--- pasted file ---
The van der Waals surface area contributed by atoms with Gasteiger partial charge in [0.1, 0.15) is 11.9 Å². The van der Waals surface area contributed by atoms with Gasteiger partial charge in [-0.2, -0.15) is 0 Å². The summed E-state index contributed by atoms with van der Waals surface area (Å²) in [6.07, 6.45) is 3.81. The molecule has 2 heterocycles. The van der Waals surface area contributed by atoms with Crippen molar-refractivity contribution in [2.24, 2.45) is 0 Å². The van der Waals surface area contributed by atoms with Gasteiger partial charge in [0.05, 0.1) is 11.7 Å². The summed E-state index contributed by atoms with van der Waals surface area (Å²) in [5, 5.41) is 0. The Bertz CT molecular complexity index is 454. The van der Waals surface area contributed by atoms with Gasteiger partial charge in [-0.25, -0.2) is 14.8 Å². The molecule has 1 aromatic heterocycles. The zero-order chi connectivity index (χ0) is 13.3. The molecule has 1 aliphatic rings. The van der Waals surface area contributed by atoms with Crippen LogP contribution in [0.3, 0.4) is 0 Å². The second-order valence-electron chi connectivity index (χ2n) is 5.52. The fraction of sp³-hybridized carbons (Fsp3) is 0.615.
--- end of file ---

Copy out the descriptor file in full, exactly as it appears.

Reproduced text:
The van der Waals surface area contributed by atoms with Gasteiger partial charge in [0.1, 0.15) is 11.9 Å². The van der Waals surface area contributed by atoms with Gasteiger partial charge in [-0.2, -0.15) is 0 Å². The summed E-state index contributed by atoms with van der Waals surface area (Å²) in [6.07, 6.45) is 3.81. The molecule has 2 heterocycles. The van der Waals surface area contributed by atoms with Crippen molar-refractivity contribution in [2.24, 2.45) is 0 Å². The van der Waals surface area contributed by atoms with Gasteiger partial charge in [0.05, 0.1) is 11.7 Å². The summed E-state index contributed by atoms with van der Waals surface area (Å²) in [5, 5.41) is 0. The Bertz CT molecular complexity index is 454. The van der Waals surface area contributed by atoms with Gasteiger partial charge in [-0.25, -0.2) is 14.8 Å². The molecule has 1 aromatic heterocycles. The zero-order chi connectivity index (χ0) is 13.3. The molecule has 1 aliphatic rings. The van der Waals surface area contributed by atoms with Crippen LogP contribution in [0.3, 0.4) is 0 Å². The second-order valence-electron chi connectivity index (χ2n) is 5.52. The fraction of sp³-hybridized carbons (Fsp3) is 0.615.